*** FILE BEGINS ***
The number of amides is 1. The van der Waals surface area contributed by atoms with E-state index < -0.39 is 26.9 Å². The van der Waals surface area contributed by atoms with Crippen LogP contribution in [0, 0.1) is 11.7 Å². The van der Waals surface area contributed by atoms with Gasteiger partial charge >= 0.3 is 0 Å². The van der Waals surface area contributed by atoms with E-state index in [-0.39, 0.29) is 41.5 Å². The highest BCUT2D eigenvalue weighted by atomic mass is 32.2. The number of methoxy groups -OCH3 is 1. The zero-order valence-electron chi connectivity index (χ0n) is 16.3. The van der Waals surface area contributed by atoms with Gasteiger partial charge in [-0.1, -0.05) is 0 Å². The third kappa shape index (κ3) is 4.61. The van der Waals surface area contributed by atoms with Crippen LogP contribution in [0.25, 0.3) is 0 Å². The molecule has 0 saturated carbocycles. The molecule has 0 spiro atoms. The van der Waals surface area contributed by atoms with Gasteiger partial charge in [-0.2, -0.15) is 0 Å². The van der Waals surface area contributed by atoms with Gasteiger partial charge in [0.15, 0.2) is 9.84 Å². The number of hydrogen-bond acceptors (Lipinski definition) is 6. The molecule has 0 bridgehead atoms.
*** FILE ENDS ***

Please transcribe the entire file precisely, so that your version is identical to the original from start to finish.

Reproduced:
The number of amides is 1. The van der Waals surface area contributed by atoms with E-state index < -0.39 is 26.9 Å². The van der Waals surface area contributed by atoms with Crippen LogP contribution in [0, 0.1) is 11.7 Å². The van der Waals surface area contributed by atoms with Gasteiger partial charge >= 0.3 is 0 Å². The van der Waals surface area contributed by atoms with E-state index in [-0.39, 0.29) is 41.5 Å². The highest BCUT2D eigenvalue weighted by atomic mass is 32.2. The number of methoxy groups -OCH3 is 1. The zero-order valence-electron chi connectivity index (χ0n) is 16.3. The van der Waals surface area contributed by atoms with Gasteiger partial charge in [-0.1, -0.05) is 0 Å². The third kappa shape index (κ3) is 4.61. The van der Waals surface area contributed by atoms with Crippen LogP contribution in [0.25, 0.3) is 0 Å². The molecule has 0 saturated carbocycles. The molecule has 0 spiro atoms. The van der Waals surface area contributed by atoms with Gasteiger partial charge in [-0.2, -0.15) is 0 Å². The van der Waals surface area contributed by atoms with Gasteiger partial charge in [0.15, 0.2) is 9.84 Å². The number of hydrogen-bond acceptors (Lipinski definition) is 6. The molecule has 0 bridgehead atoms.